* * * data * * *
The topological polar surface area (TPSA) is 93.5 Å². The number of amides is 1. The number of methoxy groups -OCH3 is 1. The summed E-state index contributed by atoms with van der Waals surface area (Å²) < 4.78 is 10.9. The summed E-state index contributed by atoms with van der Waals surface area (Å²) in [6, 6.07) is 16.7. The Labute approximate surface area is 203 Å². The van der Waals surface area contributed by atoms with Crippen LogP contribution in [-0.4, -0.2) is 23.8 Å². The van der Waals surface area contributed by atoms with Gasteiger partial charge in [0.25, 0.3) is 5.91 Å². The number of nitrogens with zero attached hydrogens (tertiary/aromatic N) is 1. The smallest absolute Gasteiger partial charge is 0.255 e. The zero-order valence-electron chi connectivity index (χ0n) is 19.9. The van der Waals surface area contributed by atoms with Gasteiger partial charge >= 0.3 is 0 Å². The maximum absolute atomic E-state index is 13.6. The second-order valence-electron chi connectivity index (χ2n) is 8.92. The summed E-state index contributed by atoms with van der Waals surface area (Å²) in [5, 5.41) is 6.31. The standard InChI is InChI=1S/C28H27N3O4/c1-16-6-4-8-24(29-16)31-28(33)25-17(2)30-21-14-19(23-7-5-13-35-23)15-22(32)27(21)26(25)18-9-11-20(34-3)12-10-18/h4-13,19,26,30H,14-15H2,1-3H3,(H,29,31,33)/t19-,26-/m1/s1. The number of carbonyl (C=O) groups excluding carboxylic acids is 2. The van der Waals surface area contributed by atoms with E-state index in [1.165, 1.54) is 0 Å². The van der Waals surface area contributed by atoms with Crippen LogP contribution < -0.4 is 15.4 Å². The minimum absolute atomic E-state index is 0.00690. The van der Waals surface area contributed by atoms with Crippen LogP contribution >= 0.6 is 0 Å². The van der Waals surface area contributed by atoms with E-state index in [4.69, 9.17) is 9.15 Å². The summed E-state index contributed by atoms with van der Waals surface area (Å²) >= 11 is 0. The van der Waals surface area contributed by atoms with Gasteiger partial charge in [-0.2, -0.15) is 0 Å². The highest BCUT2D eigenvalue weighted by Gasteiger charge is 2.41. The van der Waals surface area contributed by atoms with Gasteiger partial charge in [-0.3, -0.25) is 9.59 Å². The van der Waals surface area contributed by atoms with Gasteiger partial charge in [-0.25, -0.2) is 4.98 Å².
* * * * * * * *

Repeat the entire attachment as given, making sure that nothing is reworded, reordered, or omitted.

The topological polar surface area (TPSA) is 93.5 Å². The number of amides is 1. The number of methoxy groups -OCH3 is 1. The summed E-state index contributed by atoms with van der Waals surface area (Å²) < 4.78 is 10.9. The summed E-state index contributed by atoms with van der Waals surface area (Å²) in [6, 6.07) is 16.7. The Labute approximate surface area is 203 Å². The van der Waals surface area contributed by atoms with Crippen LogP contribution in [-0.4, -0.2) is 23.8 Å². The van der Waals surface area contributed by atoms with Gasteiger partial charge in [0.25, 0.3) is 5.91 Å². The number of nitrogens with zero attached hydrogens (tertiary/aromatic N) is 1. The smallest absolute Gasteiger partial charge is 0.255 e. The zero-order valence-electron chi connectivity index (χ0n) is 19.9. The van der Waals surface area contributed by atoms with Gasteiger partial charge >= 0.3 is 0 Å². The maximum absolute atomic E-state index is 13.6. The second-order valence-electron chi connectivity index (χ2n) is 8.92. The summed E-state index contributed by atoms with van der Waals surface area (Å²) in [5, 5.41) is 6.31. The standard InChI is InChI=1S/C28H27N3O4/c1-16-6-4-8-24(29-16)31-28(33)25-17(2)30-21-14-19(23-7-5-13-35-23)15-22(32)27(21)26(25)18-9-11-20(34-3)12-10-18/h4-13,19,26,30H,14-15H2,1-3H3,(H,29,31,33)/t19-,26-/m1/s1. The number of carbonyl (C=O) groups excluding carboxylic acids is 2. The van der Waals surface area contributed by atoms with E-state index in [1.165, 1.54) is 0 Å². The van der Waals surface area contributed by atoms with Crippen LogP contribution < -0.4 is 15.4 Å². The minimum absolute atomic E-state index is 0.00690. The van der Waals surface area contributed by atoms with Crippen LogP contribution >= 0.6 is 0 Å². The van der Waals surface area contributed by atoms with E-state index in [4.69, 9.17) is 9.15 Å². The summed E-state index contributed by atoms with van der Waals surface area (Å²) >= 11 is 0. The van der Waals surface area contributed by atoms with Gasteiger partial charge in [-0.2, -0.15) is 0 Å². The highest BCUT2D eigenvalue weighted by Gasteiger charge is 2.41. The van der Waals surface area contributed by atoms with Gasteiger partial charge in [-0.3, -0.25) is 9.59 Å². The van der Waals surface area contributed by atoms with Gasteiger partial charge in [-0.25, -0.2) is 4.98 Å².